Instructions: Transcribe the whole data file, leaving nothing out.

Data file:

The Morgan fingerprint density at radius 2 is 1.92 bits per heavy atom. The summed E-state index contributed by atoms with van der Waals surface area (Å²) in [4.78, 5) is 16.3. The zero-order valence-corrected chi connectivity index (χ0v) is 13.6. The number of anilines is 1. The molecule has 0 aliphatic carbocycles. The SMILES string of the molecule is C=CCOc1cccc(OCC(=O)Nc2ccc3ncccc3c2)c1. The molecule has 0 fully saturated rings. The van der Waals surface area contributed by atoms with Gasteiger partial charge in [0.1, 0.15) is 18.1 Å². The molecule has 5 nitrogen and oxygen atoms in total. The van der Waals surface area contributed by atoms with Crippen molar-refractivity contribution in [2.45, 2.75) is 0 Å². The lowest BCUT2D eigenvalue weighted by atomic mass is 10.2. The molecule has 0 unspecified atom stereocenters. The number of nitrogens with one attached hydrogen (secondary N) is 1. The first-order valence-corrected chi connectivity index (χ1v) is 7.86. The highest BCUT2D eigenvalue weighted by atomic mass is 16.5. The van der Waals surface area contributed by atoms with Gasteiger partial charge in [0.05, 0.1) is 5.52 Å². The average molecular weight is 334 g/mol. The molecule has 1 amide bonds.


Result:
The Morgan fingerprint density at radius 2 is 1.92 bits per heavy atom. The summed E-state index contributed by atoms with van der Waals surface area (Å²) in [4.78, 5) is 16.3. The zero-order valence-corrected chi connectivity index (χ0v) is 13.6. The number of anilines is 1. The molecule has 0 aliphatic carbocycles. The SMILES string of the molecule is C=CCOc1cccc(OCC(=O)Nc2ccc3ncccc3c2)c1. The molecule has 0 fully saturated rings. The van der Waals surface area contributed by atoms with Gasteiger partial charge in [0.1, 0.15) is 18.1 Å². The molecule has 5 nitrogen and oxygen atoms in total. The van der Waals surface area contributed by atoms with Crippen molar-refractivity contribution in [2.45, 2.75) is 0 Å². The lowest BCUT2D eigenvalue weighted by atomic mass is 10.2. The molecule has 0 unspecified atom stereocenters. The number of nitrogens with one attached hydrogen (secondary N) is 1. The first-order valence-corrected chi connectivity index (χ1v) is 7.86. The highest BCUT2D eigenvalue weighted by atomic mass is 16.5. The van der Waals surface area contributed by atoms with Gasteiger partial charge in [0.05, 0.1) is 5.52 Å². The average molecular weight is 334 g/mol. The molecule has 1 amide bonds.